The unit will consist of 22 attorneys trained in environmental law, according to El Espectador. The office will reportedly prioritize investigations related to environmental contamination, invasive use of protected land, and unlicensed exploitation of resources.
This may prove particularly significant for Colombia's population of traditional and artesanal miners, many of whom do not have the legal paperwork to prove their right to work certain mines.
In mineral-rich departments like Antioquia and Cauca, unlicensed mines frequently must pay extortion taxes to armed groups like the Revolutionary Armed Forces of Colombia (FARC). In Antioquia, miners told InSight Crime that the typical fee is between one and three million pesos (about $526 to $1,500) for each excavator which enters the FARC's territory.
In other parts of the country, armed gangs may tax the amount of gold actually produced per miner.
InSight Crime Analysis
Colombia is currently experiencing a mining "boom." Some 40 percent of its territory has seen concessions handed out to, or solicited by, multinationals in the mining or energy sector. The creation of an office dedicated to prosecuting environmental crime may be partly intended to show investors that Colombia is serious about enforcing environmental standards.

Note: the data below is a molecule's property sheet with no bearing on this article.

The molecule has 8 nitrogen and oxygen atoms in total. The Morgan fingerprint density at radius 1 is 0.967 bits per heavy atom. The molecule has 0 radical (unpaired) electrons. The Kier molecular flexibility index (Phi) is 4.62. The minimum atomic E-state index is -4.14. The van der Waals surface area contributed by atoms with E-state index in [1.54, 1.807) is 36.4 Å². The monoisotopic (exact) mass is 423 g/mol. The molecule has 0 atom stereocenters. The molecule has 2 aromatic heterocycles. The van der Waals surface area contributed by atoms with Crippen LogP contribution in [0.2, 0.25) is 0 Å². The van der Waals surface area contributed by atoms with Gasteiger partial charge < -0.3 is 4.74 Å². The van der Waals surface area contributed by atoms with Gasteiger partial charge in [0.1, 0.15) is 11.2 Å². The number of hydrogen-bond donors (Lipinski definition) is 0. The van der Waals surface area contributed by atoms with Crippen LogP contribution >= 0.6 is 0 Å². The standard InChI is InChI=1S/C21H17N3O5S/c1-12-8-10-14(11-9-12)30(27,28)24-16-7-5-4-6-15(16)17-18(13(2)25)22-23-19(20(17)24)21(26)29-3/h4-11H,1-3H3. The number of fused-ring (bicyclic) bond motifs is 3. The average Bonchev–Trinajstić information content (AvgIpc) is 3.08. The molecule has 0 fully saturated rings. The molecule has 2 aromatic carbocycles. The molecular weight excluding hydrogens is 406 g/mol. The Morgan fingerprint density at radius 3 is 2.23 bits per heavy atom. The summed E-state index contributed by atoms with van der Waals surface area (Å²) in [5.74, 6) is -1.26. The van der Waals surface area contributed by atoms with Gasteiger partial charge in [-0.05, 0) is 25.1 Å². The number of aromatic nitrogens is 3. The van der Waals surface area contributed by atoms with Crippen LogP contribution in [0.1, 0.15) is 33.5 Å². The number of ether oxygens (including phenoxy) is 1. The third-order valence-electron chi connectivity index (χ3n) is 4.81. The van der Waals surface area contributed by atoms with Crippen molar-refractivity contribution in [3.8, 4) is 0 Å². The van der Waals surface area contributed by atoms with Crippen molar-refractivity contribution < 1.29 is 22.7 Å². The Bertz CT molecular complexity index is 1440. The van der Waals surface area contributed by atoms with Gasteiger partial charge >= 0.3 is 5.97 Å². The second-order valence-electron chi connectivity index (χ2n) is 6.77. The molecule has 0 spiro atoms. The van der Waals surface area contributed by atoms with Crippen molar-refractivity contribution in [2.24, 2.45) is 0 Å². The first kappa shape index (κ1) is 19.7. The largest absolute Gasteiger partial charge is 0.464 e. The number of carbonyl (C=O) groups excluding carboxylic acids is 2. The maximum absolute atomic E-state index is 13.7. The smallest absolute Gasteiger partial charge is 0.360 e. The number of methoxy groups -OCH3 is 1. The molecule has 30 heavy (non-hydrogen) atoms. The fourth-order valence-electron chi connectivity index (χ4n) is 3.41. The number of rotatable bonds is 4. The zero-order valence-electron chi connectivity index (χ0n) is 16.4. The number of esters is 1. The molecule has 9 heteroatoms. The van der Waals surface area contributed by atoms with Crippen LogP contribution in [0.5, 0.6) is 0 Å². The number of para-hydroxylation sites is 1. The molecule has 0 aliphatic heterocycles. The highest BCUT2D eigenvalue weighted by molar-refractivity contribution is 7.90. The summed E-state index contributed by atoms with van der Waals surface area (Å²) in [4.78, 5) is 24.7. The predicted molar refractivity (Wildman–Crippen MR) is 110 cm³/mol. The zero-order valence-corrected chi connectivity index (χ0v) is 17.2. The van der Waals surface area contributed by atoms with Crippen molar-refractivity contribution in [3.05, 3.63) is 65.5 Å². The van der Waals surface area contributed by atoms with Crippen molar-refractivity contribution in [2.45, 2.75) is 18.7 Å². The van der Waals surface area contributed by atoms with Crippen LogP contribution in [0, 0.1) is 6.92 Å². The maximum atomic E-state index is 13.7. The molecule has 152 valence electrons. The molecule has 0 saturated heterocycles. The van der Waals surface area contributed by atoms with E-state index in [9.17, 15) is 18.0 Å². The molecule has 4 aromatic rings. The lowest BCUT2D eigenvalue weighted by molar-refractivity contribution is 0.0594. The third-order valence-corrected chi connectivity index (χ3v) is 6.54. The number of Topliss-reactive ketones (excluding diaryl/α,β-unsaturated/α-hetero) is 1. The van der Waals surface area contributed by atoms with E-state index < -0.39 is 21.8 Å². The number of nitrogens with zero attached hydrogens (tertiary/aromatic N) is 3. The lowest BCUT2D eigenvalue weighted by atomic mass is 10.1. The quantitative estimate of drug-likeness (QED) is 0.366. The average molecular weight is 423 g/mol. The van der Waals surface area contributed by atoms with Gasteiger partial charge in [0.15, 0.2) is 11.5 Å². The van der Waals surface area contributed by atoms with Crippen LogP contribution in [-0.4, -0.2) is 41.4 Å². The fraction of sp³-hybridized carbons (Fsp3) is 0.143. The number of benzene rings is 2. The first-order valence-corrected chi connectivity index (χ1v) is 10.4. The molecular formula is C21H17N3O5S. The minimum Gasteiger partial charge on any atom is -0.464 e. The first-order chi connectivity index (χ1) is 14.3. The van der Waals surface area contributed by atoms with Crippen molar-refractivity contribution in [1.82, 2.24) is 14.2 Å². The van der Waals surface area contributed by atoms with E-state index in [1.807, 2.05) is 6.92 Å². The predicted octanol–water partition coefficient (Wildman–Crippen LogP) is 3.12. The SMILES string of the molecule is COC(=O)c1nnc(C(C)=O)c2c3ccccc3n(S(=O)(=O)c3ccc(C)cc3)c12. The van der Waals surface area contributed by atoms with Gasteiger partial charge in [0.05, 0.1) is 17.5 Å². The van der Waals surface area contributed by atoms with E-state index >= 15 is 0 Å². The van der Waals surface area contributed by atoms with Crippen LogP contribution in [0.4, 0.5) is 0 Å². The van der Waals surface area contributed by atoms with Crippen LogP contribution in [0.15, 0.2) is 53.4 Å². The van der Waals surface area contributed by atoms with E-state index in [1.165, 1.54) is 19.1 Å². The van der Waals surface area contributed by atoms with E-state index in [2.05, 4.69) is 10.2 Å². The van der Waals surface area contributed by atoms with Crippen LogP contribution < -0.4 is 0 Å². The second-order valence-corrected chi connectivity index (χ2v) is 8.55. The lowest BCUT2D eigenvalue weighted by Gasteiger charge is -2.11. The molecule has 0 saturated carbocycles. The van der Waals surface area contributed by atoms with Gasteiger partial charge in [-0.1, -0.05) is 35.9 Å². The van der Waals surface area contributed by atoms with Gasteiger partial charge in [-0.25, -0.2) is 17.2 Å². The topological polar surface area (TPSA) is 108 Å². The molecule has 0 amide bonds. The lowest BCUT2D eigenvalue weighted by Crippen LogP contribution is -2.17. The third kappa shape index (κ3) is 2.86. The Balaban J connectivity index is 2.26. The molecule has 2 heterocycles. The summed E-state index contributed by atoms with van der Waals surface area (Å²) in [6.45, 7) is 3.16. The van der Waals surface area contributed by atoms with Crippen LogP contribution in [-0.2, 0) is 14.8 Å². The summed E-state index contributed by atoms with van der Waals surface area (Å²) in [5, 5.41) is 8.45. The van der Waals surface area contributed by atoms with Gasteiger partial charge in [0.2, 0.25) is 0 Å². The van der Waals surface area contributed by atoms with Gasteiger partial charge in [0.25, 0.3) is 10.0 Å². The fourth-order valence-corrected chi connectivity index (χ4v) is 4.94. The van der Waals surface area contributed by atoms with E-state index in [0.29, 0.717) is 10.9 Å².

The main development to look out for is how much time the prosecutorial office actually spends working on cases related to unlicensed mining. The Colombian government cracked down on the practice in 2011, citing security concerns because many unlicensed mines pay extortion taxes to the FARC. Mining activists have argued that the government is trying to edge out traditional mining to encourage the entry of multinational companies.